The internet as we know it came to the fore in 1976 when an email was sent from a beer garden in California to a computer in Boston. As far back as 1969 Arpanet helped developed internet technology by providing connected databases of information to share between governmental agencies and universities – but the Arpanet databases were fixed to one point and cumbersome to move. Arpa researchers in 1974 began to develop a code of how internet worked computers would communicate. This code was then used to transmit messages that operated on a universal system. The past 40 years have achieved more technological advances as a result than the previous 400 – but what are the greatest developments that have further revolutionised the internet age?
Now considered the norm, used in various security devices and car reversing software, live streaming for entertainment purposes was fairly revolutionary when it first grew with online gaming. Twitter’s home-grown livestreaming service, Periscope, allowed audiences to tune into the inner thoughts of celebrities as they went about their daily lives – and allowed celebrities with big followings to monetise their live streams with relevant advertisers. Online gaming found its niche with livestreaming in the form of Twitch, which has a reported 45 million users per month, who stream games from retro PS1 classics to the latest eSports. Facebook began offering a live mode in 2014, which cornered the market for promotional live streaming – and then YouTube has recently announced its live-streaming mobile opportunities. Live streaming works best though for online gaming and the technology allows multiple people to be playing the same game and broadcasting it with spectators and other players. Similar technology can be found in iGaming, such as the live dealer technology available through casino sites. The live casino options help recreate the atmosphere that would be present at a casino to give the player a similar feel without having to leave their sofa. Live streaming allows us to share more experiences in the world, building on the founding principles of the internet being a mass database for knowledge.
In 2004, nobody could have known how influential Mark Zuckerberg would be. In 2006, nobody could have anticipated how important a little blue bird would be to our lives. The same goes for Instagram in 2010 and Snapchat in 2011. Social media is possibly one of the most revolutionary aspects of the modern internet age. From US Presidents dictating policy in 140 characters to people being paid to document their lives through photos, social media means we are more connected now than we have ever been before. Social media has even spawned a series of jobs – well paid ones – that allow people to spend their days crafting content. The goal of Twitter is to aid connection, which can be seen through its developments such as focusing more on the Connect tab and upping the amount of available characters to tweet to someone. For marketing, social media has opened up channels to consumers that were never there before. While communication is easier between both parties, it’s a lot easier for brands to communicate who they are as a brand through social media and connect with the right kind of customers to lead to sales. Social media is revolutionary because the internet’s goal has finally been achieved by making the majority of the world connected through one cohesive platform.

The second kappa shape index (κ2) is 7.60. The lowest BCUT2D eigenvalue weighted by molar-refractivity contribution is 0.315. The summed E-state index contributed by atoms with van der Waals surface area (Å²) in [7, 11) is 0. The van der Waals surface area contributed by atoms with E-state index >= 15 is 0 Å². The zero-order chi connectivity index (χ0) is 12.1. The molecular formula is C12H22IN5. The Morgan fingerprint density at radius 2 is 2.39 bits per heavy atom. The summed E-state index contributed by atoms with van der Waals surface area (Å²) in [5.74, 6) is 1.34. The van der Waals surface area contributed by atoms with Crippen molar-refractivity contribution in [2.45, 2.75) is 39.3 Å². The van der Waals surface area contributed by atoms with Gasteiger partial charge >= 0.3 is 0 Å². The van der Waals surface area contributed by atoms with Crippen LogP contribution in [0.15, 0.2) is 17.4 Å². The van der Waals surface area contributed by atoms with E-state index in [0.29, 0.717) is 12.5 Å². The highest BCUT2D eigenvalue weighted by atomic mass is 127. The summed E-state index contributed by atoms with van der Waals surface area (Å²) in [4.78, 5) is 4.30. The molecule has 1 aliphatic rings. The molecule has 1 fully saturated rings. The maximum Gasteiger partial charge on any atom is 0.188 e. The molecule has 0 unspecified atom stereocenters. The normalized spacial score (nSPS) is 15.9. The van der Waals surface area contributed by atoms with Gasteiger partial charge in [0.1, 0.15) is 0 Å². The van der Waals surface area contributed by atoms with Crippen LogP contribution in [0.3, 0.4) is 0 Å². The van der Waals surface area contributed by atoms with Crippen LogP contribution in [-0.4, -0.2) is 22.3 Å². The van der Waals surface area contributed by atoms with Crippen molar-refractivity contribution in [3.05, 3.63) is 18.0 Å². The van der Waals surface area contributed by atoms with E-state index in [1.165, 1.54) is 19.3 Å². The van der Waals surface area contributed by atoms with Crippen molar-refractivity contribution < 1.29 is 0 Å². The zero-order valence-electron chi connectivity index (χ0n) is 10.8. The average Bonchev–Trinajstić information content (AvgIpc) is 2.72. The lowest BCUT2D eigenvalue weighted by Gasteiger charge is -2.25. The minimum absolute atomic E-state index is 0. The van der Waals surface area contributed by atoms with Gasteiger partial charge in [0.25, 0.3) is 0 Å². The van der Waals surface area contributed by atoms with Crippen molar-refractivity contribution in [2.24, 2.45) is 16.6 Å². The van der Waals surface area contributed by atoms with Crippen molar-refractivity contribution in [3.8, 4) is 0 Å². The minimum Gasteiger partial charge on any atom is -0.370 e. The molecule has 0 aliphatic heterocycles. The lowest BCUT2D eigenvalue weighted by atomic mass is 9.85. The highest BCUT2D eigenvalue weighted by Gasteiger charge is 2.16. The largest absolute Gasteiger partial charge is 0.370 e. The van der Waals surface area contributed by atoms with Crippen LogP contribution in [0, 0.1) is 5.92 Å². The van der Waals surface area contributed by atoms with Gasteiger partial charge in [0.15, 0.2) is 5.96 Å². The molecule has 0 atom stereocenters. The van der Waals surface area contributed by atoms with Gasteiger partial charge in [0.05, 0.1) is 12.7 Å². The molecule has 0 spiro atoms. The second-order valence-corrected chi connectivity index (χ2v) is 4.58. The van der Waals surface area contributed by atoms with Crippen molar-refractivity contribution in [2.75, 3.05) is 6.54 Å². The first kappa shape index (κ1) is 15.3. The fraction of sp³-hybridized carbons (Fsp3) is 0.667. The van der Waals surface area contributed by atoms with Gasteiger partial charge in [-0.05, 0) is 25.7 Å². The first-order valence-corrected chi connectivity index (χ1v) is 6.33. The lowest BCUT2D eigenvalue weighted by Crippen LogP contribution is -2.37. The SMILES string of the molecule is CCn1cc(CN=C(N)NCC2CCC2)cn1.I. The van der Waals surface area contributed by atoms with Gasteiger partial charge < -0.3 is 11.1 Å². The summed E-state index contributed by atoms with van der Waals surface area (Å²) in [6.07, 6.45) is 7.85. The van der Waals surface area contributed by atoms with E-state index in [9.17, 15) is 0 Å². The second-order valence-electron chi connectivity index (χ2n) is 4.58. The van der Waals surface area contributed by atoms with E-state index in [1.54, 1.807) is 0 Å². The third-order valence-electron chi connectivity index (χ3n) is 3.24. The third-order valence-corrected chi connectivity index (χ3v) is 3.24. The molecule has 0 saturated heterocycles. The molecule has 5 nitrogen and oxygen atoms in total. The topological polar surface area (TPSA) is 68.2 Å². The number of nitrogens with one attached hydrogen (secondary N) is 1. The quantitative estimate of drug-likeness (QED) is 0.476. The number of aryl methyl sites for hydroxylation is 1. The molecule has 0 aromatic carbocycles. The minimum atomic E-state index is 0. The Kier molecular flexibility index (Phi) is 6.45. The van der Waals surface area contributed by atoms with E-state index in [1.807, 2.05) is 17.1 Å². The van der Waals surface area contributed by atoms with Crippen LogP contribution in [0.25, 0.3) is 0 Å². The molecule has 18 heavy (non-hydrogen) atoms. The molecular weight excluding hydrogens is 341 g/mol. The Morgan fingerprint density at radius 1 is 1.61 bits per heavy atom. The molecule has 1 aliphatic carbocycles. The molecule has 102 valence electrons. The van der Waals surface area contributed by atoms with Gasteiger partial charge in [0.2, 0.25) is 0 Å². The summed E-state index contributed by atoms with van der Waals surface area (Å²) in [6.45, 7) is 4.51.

Some argue that the law of diminished returns states that we have achieved our great technological innovations, and like the iPhone, have little room to grow with new ideas. Indeed, the internet appears to have reached the end of its revolution as there is nothing else to improve upon. Without bringing in AI and VR technology, the current internet system does exactly as it set out to do, and continues to make small steps forwards in the right direction. The internet has gone through decades of changes and it just might be true that the best of the revolution has already happened.